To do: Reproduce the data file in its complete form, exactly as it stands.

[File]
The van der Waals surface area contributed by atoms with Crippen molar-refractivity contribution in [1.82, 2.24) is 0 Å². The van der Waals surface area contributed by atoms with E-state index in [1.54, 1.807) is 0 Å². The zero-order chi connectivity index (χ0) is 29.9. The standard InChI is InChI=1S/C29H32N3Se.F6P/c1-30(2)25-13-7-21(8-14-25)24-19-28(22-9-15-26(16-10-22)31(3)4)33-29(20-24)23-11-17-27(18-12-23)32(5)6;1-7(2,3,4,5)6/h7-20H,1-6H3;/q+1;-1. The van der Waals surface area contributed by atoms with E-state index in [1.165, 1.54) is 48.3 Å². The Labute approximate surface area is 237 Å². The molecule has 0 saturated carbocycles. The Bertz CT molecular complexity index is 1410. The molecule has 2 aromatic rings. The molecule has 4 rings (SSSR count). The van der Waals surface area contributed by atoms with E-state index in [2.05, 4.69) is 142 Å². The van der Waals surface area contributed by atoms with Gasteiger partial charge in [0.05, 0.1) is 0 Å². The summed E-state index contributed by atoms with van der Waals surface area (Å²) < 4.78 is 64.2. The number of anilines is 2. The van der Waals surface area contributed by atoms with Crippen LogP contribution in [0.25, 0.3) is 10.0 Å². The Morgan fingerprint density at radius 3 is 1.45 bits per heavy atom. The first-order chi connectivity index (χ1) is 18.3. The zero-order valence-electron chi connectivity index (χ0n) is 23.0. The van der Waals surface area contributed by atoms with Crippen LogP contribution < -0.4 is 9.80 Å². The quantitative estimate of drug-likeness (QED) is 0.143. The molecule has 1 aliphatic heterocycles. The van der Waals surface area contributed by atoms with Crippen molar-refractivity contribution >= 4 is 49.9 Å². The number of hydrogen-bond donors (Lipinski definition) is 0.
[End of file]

The van der Waals surface area contributed by atoms with Crippen molar-refractivity contribution in [1.82, 2.24) is 0 Å². The van der Waals surface area contributed by atoms with E-state index in [1.54, 1.807) is 0 Å². The zero-order chi connectivity index (χ0) is 29.9. The standard InChI is InChI=1S/C29H32N3Se.F6P/c1-30(2)25-13-7-21(8-14-25)24-19-28(22-9-15-26(16-10-22)31(3)4)33-29(20-24)23-11-17-27(18-12-23)32(5)6;1-7(2,3,4,5)6/h7-20H,1-6H3;/q+1;-1. The van der Waals surface area contributed by atoms with E-state index in [1.165, 1.54) is 48.3 Å². The Labute approximate surface area is 237 Å². The molecule has 0 saturated carbocycles. The Bertz CT molecular complexity index is 1410. The molecule has 2 aromatic rings. The molecule has 4 rings (SSSR count). The van der Waals surface area contributed by atoms with E-state index in [2.05, 4.69) is 142 Å². The van der Waals surface area contributed by atoms with Gasteiger partial charge in [0.05, 0.1) is 0 Å². The summed E-state index contributed by atoms with van der Waals surface area (Å²) < 4.78 is 64.2. The number of anilines is 2. The van der Waals surface area contributed by atoms with Crippen LogP contribution in [0.25, 0.3) is 10.0 Å². The Morgan fingerprint density at radius 3 is 1.45 bits per heavy atom. The first-order chi connectivity index (χ1) is 18.3. The zero-order valence-electron chi connectivity index (χ0n) is 23.0. The van der Waals surface area contributed by atoms with Crippen LogP contribution < -0.4 is 9.80 Å². The quantitative estimate of drug-likeness (QED) is 0.143. The molecule has 1 aliphatic heterocycles. The van der Waals surface area contributed by atoms with Crippen molar-refractivity contribution >= 4 is 49.9 Å². The number of hydrogen-bond donors (Lipinski definition) is 0.